Wednesday, May 30, 2007
Our book today is "Brothers - The Untold History of the Kennedy Years" by David Talbot, and it must be said up front that this is a disturbingly silly work of psuedo-history. The disturbing part and the silly part both merit their own discussions, naturally.
The king of a sunlit country appoints his younger brother to be his justiciary. The king is then killed, and the justiciary swears a vow of inhuman intensity to avenge his brother's death. It's the stuff that Greek tragedies, medieval morality plays, and Stan Lee comic books are based on.
Talbot has such a scenario in mind when he asks the animating question of his book about the relationship between John Kennedy and Robert Kennedy before and especially after the former's assassination in Dallas: what steps, if any, did Robert Kennedy take to avenge - or even investigate - is brother's murder?
Robert Kennedy didn't become Doctor Doom; the answer to the above question is, damningly and unhelpfully, nothing.
The truth of the matter is simple, though equally unhelpful: Bobby Kennedy, despite the depth of his fierce intellect (a personality trait pumped up by his various biographers as a way to differentiate him from his more famous brother, although in reality JFK was all along the smarter of the two; the 'fierce intellect' of RFK was ever and always overcompensation), partook in full measure of his family's ingrained Irish fatalism. In that medium, the violent death of his brother melded into the violent deaths of so many of the rest of his family before him, most especially his eldest brother young Joe and his older sister Kathleen.
This is where the problem seeps in, for Talbot and anybody else who hasn't grown up in an Irish Catholic family: the concept of a family's DOOM pursuing it, regardless of anything anybody can do. Regardless, that is, of anything anybody can commission or investigate. Bobby Kennedy publically endorsed the Warren Commission and refused to talk about the subject beyond that.
David Talbot comes smack up against that wall, and he seems to know that the book he wants to write is on the other side of it. Not ANY book on the relationship between the Kennedy brothers - far from it, several very good books have been written in part or in whole on that subject (although since Talbot refers to their relationship as a 'life partnership' and that they were 'best friends,' both concepts laughably wide of the mark, he himself was never in any danger of writing such a book). No, HIS book - the one about Doctor Doom clenching his mailed fist to the sky and vowing to hunt down his brother's killers.
'Killers' because Talbot dismisses out of hand what he calls the Warren Commission's conclusion that Oswald acted alone (it bears pointing out here that Vincent Bugliosi, in his crushingly long book 'Reclaiming History,' is correct when he says this wasn't, in fact, the conclusion of the commission - what they really said was that there was no conclusive evidence that Oswald DIDN'T act alone, i.e. no evidence of anybody else acting WITH him). Talbot starts there, which, as Bones McCoy would say, is a Hell of a time-saver.
He has Bobby Kennedy start there too, though he has not a scrap of evidence to do so. Talbot, it turns out, isn't really big on evidence - he prefers innuendo and badgering octogenarians with leading questions, and when he's adjusted the truth's rabbit-ears long enough, he gets just the picture he wants:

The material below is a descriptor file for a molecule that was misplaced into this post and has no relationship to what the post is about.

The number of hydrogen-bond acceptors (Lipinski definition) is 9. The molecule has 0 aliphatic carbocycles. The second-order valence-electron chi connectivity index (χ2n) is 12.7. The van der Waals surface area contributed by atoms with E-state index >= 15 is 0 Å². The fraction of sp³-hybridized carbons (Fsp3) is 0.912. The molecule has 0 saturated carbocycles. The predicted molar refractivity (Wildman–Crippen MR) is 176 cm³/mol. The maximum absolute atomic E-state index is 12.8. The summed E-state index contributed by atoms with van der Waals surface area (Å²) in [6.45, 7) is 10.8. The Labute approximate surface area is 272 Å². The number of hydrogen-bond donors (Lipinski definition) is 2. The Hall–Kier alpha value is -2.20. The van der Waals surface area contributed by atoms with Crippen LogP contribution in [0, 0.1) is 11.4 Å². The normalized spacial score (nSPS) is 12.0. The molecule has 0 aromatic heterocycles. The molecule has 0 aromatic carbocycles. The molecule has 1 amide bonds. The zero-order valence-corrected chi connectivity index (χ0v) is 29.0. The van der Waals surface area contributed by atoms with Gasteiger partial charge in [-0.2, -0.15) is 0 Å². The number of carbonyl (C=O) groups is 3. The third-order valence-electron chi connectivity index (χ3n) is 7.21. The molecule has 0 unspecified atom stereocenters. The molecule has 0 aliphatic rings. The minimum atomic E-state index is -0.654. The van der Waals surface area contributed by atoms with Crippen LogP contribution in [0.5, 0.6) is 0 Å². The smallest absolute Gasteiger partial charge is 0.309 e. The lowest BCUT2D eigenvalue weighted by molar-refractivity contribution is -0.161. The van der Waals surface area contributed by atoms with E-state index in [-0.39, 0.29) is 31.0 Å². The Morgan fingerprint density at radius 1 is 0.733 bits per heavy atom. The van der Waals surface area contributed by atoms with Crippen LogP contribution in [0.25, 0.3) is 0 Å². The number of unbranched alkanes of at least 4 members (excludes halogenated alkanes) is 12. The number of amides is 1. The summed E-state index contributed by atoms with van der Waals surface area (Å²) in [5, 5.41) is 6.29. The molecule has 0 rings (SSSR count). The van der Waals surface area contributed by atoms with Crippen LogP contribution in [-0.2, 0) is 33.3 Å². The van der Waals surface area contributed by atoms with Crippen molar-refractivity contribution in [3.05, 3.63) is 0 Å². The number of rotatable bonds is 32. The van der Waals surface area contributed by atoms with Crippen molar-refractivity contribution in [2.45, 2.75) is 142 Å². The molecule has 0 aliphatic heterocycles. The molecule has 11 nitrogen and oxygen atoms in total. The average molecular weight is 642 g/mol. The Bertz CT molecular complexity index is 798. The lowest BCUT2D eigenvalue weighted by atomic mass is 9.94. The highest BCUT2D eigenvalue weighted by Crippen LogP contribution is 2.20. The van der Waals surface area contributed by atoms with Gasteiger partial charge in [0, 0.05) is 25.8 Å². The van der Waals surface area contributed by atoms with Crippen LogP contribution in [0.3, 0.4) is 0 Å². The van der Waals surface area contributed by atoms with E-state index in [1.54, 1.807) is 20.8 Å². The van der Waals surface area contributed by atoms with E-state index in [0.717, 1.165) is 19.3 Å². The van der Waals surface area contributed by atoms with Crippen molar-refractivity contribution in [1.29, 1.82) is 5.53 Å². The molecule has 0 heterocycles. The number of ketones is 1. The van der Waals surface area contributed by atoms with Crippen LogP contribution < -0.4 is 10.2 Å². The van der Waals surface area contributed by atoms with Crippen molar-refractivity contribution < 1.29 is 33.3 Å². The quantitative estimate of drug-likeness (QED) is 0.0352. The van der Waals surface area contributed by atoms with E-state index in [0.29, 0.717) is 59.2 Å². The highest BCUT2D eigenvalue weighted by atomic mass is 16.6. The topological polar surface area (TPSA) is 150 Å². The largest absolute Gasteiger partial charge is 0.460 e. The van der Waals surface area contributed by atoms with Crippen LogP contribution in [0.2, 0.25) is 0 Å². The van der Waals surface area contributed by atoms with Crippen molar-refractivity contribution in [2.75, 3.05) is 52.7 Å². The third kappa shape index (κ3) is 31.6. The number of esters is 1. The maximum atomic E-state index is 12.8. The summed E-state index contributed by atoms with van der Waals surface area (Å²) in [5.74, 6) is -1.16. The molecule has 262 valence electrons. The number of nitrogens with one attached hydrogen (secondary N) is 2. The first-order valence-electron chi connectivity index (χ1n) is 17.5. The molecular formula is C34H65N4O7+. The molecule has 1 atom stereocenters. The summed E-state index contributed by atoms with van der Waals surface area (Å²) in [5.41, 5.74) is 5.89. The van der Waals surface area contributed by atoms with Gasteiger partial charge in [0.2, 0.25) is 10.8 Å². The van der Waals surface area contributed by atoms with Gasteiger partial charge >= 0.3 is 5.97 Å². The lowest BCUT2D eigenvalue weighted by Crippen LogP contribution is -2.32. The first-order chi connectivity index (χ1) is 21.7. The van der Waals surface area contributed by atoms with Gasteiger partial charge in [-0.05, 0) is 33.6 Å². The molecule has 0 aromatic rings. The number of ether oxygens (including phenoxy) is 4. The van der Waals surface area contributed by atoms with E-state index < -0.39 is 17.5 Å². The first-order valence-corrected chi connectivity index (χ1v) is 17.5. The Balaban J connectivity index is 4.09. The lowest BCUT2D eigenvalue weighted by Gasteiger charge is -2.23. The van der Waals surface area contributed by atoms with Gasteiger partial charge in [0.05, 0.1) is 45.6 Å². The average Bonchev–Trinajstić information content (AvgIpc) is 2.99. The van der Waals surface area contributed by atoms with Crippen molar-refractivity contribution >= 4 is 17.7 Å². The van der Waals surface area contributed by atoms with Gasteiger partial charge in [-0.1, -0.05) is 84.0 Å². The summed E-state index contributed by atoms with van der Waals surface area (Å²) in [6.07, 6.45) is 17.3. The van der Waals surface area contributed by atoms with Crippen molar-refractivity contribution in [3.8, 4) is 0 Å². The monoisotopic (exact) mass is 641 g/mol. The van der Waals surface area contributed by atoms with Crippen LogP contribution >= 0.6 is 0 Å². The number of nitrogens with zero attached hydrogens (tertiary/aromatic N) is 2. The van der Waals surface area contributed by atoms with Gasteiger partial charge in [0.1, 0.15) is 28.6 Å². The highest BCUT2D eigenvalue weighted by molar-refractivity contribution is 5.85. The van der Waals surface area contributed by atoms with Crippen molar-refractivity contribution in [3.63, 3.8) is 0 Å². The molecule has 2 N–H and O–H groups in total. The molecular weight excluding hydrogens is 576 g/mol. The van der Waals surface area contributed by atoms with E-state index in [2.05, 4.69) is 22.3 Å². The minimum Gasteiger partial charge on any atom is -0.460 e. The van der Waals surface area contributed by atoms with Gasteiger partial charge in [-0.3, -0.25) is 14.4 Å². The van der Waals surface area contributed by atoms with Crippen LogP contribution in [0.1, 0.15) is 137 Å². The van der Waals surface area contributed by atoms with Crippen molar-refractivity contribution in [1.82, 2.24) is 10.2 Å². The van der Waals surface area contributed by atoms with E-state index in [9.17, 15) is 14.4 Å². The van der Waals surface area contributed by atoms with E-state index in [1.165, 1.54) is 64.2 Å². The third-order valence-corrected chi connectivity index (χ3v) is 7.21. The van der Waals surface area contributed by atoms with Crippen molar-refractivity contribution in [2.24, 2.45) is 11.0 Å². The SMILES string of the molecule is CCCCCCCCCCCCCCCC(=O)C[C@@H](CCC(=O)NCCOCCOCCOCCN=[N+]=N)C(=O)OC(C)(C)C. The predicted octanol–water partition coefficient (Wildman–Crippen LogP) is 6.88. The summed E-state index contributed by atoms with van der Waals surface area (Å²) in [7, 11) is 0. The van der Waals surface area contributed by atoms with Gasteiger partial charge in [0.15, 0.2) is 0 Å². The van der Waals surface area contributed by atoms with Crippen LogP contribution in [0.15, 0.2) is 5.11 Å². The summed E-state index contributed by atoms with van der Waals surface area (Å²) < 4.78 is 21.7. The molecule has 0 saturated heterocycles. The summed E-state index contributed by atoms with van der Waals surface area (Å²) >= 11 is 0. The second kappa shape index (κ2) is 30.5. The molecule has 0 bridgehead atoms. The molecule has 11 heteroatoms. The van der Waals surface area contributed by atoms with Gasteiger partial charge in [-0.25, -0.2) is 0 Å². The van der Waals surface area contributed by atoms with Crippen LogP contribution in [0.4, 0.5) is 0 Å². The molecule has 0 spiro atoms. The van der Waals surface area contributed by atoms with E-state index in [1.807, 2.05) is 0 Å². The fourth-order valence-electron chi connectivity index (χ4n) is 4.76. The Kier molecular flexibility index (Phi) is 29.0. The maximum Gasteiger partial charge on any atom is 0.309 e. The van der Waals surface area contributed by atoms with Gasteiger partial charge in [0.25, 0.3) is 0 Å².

"[Robert] Kennedy was trapped in an impossible position. Privately, he contemptuously dismissed the Warren Report as nothing more than a public relations exercise designed to reassure the public. But unwilling at this point to publically challenge it, he was stuck with supporting it. Perfunctorily giving the report his stamp of approval was his way of deflecting any further press inquiries about the assassination. You know my position, let's move on. In 1964, he was in no political - or emotional - condition to do anything more. 'He always stood by the Warren Commission in public - he thought that was the right political thing to do,' said RFK aide Frank Mankiewicz, who knew that Kennedy privately harbored very different views about Dallas. 'He didn't want to talk about it. I think he was physically unable to talk about it.'"
We're still counting - anybody have a quick tally of all he separate suppositions going on in that one paragraph? Not one syllable of it rests on any documentation, except for the quote from Mankiewicz (the requisite badgered octogenarian), and that quote a) is a recollection made fifty years after the fact, and b) speaks only to public behavior. For the rest of it - that RFK 'contemptuously dimissed' the Warren Report in private, that he thought it was a 'public relations exercise,' that he ever thought or implied anything like 'you know my position, let's move on,' that anything is knowable about his emotional state in 1964, etc., etc. - there is no actual historical evidence at all. Talbot's just making it up.
In the end, he offers no 'hidden history,' nor does he offer any insights into the relationship between these two complicated men (readers wanting that had best go to Arthur Schlesinger's 'Robert Kennedy and His Times'), nor does he offer any kind of intelligent assassination conspiracy theory, or any kind of helpful gloss on existing theories.
What he does offer is an excitedly written pile of bootless speculation, third-hand gossip, and sentimental fantasy. And surely, no matter what we think of the Kennedys, we can agree that there's been far too much of all three of those things already?